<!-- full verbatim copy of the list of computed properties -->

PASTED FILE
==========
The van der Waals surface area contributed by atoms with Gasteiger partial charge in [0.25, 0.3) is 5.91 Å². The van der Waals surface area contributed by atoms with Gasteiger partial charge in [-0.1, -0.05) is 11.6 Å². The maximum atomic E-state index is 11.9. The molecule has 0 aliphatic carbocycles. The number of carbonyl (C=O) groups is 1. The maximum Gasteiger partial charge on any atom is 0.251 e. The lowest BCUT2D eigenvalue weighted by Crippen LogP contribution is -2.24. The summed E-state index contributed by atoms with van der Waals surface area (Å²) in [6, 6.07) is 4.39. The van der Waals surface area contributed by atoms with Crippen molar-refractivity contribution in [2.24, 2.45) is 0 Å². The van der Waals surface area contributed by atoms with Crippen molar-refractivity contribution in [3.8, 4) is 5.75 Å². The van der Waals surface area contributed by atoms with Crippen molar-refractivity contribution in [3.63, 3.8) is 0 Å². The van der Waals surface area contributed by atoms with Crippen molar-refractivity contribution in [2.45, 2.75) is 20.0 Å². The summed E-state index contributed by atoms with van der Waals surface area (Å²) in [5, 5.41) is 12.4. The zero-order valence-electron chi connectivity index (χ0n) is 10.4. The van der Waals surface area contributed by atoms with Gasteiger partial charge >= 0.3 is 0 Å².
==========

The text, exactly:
The van der Waals surface area contributed by atoms with Gasteiger partial charge in [0.25, 0.3) is 5.91 Å². The van der Waals surface area contributed by atoms with Gasteiger partial charge in [-0.1, -0.05) is 11.6 Å². The maximum atomic E-state index is 11.9. The molecule has 0 aliphatic carbocycles. The number of carbonyl (C=O) groups is 1. The maximum Gasteiger partial charge on any atom is 0.251 e. The lowest BCUT2D eigenvalue weighted by Crippen LogP contribution is -2.24. The summed E-state index contributed by atoms with van der Waals surface area (Å²) in [6, 6.07) is 4.39. The van der Waals surface area contributed by atoms with Crippen molar-refractivity contribution in [2.24, 2.45) is 0 Å². The van der Waals surface area contributed by atoms with Crippen molar-refractivity contribution in [3.8, 4) is 5.75 Å². The van der Waals surface area contributed by atoms with Crippen molar-refractivity contribution in [3.63, 3.8) is 0 Å². The van der Waals surface area contributed by atoms with Crippen molar-refractivity contribution in [2.45, 2.75) is 20.0 Å². The summed E-state index contributed by atoms with van der Waals surface area (Å²) in [5, 5.41) is 12.4. The zero-order valence-electron chi connectivity index (χ0n) is 10.4. The van der Waals surface area contributed by atoms with Gasteiger partial charge >= 0.3 is 0 Å².